Below is President Ken Sider’s address to the congregation during the Kol Nidrei service.
On behalf of the Board of Trustees, Shanah tovah. I’d like to welcome everyone, our loyal members and the guests who have joined us tonight for Kol Nidrei. We’re glad you are here and hope to see you throughout the coming year. Thanks are due to Rabbi Karp and Cantorial Soloist Phyllis Hoffman for providing meaningful Rosh Hashanah and Yom Kippur services, and moving harmonies. Special thanks go to our ensemble, Robin Seletsky, Barb Roberts, and Alice Lichtenstein, for bringing beautiful music to our service.
As is the custom at Temple Beth El, we do not ask for money on Yom Kippur. So I’ll just say quickly that your dues payments, contributions to our Chai to Life campaign, and donations keep this building standing and support the programs we enjoy. Thank you to those who have made donations and continue to donate. Temple Beth El, in its 83rd year, continues to defy the odds. We are surviving the demographic trends causing so many other Conservative synagogues to merge or close. In the metropolitan neighborhoods where most of us grew up, the Jewish population dwarfs our tiny community here, yet synagogues there are struggling while we, in a small rural city, continue on. Our success is due to those of you who care about the Temple, come to Temple, and support the Temple.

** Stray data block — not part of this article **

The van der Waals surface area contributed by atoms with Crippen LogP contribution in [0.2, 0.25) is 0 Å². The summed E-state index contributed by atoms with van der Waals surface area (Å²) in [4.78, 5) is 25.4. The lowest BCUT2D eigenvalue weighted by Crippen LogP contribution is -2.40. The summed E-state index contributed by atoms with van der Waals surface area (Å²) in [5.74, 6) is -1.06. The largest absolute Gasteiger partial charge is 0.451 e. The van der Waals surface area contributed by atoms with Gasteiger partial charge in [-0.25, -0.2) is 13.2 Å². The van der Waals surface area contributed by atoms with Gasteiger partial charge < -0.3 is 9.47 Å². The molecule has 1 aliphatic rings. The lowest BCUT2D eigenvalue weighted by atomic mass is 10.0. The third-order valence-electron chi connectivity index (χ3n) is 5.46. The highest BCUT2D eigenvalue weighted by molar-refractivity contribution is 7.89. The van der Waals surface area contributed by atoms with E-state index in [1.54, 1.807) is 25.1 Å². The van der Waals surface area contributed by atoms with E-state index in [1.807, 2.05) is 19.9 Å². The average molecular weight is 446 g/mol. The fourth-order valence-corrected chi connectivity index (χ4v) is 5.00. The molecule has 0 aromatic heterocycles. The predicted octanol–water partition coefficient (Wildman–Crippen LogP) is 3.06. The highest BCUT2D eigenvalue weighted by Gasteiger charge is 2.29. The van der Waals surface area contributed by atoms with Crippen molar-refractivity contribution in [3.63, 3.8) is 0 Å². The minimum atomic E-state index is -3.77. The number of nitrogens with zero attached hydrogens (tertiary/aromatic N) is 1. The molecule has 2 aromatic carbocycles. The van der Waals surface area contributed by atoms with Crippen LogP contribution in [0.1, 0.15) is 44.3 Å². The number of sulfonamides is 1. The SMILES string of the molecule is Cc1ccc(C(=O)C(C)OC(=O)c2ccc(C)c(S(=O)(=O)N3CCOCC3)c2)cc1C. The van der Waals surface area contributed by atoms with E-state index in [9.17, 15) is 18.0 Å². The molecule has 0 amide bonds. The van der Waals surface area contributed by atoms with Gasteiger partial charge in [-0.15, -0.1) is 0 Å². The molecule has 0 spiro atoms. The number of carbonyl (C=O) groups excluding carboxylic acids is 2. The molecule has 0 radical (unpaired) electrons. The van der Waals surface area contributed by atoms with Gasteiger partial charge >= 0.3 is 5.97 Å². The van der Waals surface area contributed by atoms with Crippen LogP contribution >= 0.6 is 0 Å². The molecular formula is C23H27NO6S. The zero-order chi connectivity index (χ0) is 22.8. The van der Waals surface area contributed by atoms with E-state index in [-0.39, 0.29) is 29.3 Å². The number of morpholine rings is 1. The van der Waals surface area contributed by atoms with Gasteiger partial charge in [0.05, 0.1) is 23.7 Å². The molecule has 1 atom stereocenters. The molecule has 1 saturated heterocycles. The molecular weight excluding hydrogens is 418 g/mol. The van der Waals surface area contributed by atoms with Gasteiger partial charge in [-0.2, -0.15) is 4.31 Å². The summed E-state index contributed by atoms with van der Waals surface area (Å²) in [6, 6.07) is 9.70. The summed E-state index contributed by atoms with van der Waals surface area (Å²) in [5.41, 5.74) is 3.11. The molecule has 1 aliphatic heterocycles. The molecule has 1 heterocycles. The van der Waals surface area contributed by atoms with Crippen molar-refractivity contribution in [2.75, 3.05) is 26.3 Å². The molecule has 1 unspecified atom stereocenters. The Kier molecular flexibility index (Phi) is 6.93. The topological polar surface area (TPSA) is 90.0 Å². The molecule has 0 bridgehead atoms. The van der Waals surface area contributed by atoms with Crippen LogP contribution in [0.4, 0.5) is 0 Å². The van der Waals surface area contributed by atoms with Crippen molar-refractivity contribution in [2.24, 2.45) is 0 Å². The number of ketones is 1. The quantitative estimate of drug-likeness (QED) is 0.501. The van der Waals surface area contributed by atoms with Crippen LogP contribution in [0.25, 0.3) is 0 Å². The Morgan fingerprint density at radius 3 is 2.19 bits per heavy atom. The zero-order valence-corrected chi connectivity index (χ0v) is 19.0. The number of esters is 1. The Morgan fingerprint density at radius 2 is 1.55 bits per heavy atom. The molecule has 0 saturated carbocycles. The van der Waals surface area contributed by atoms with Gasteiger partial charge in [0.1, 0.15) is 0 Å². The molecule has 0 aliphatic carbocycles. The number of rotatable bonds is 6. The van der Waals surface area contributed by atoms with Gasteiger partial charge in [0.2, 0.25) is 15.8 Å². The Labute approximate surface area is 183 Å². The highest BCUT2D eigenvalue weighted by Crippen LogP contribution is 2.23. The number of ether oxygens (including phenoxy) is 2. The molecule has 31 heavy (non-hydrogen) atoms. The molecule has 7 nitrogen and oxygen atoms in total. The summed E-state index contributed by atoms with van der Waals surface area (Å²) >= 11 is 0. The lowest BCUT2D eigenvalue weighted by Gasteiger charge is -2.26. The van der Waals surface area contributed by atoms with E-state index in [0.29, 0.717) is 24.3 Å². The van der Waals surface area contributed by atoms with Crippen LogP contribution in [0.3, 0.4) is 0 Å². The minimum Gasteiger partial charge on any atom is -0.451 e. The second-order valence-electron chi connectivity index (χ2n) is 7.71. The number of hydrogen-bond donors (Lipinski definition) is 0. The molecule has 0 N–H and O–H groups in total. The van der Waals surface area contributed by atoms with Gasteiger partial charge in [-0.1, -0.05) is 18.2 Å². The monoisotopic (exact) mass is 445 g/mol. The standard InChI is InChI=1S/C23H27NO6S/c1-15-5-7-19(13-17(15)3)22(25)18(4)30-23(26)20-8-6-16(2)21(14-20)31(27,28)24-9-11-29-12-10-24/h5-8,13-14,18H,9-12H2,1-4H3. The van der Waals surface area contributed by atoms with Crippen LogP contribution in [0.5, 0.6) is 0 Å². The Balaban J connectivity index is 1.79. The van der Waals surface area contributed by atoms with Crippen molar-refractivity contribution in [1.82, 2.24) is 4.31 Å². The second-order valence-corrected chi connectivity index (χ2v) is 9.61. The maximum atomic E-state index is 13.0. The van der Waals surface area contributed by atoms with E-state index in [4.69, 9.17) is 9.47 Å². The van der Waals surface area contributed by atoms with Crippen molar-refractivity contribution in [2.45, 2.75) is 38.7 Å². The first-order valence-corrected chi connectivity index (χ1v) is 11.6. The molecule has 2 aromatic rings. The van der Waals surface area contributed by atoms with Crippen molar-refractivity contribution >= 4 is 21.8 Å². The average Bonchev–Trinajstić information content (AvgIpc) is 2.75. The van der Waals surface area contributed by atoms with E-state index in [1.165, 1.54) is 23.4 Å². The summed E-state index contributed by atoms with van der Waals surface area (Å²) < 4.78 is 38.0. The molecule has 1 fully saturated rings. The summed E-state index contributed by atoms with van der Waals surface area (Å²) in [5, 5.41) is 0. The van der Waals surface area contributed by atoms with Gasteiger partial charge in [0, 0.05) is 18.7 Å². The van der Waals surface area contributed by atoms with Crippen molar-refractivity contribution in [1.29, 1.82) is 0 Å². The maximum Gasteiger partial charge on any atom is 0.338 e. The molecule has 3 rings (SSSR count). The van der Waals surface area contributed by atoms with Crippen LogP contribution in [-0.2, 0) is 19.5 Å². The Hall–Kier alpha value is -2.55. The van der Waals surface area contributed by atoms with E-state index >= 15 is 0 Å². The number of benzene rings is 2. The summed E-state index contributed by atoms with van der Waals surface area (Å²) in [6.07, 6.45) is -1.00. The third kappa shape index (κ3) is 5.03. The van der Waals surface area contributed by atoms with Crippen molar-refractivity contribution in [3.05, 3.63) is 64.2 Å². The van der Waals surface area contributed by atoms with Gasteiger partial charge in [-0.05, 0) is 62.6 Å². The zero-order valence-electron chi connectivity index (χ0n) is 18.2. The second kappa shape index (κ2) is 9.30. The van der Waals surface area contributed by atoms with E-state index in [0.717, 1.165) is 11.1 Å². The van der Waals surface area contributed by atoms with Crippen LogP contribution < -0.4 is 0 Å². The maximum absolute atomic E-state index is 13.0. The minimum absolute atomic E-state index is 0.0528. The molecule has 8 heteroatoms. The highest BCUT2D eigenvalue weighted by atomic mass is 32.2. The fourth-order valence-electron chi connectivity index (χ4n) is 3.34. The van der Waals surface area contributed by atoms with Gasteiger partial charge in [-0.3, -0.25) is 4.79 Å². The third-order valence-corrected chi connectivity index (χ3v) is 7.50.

We are a small congregation with 60 families and we survive only because there are enough people who want a synagogue in Oneonta and are willing to support it. Whether you feel spirituality and warmth through prayer and Torah study or simply believe a Jewish presence in Oneonta is important, your participation and contributions keep this institution strong. There are many reasons to support the only synagogue in a 60-mile radius, and we all have our own.
As president, I hear a variety of reasons members care about Temple Beth El, so here is the top ten list of the most common ones in no particular order. We want a Torah in our town. We want a Jewish home for our family. We want the synagogue our children were raised in to be here when they visit. We want to keep alive the hope of Jewish continuity especially for our synagogue’s young families. We want a Jewish space where we can gather with fellow Jews. We want a place to seek refuge when the world outside these walls seems threatening and hateful. We want to be able to attend services, Israeli movies, Torah study, Lunch and Learn, potluck dinners, and special events. We want to be inspired – “Jewishly.” We want Judaism and Jewish values to be part of the Oneonta community. We want Temple Beth El to maintain strong relationships with other local religious communities. And we want this to continue long past our time in Oneonta.
But we can’t have any of it without your participation and support. So my Yom Kippur Appeal is to ask you to be part of this synagogue. Whether you have been a dues-paying member for 50 years or only joined us recently, we thank you. Whether you come to temple once a year or every Shabbat, we welcome you. Whether you feel strongly about God and Torah or not, we need you. Whether your knowledge of Hebrew and Jewish history is strong or weak, we don’t judge. It’s even OK if, like me, some days you only come for the kugel and kasha varnishkes.
In this community, every Jewish soul counts. And we need every soul. Please support Temple Beth El in the New Year. Come to temple, enjoy Jewish company, be Jewish in your own way, and support your local synagogue. Thank you. Shanah tovah.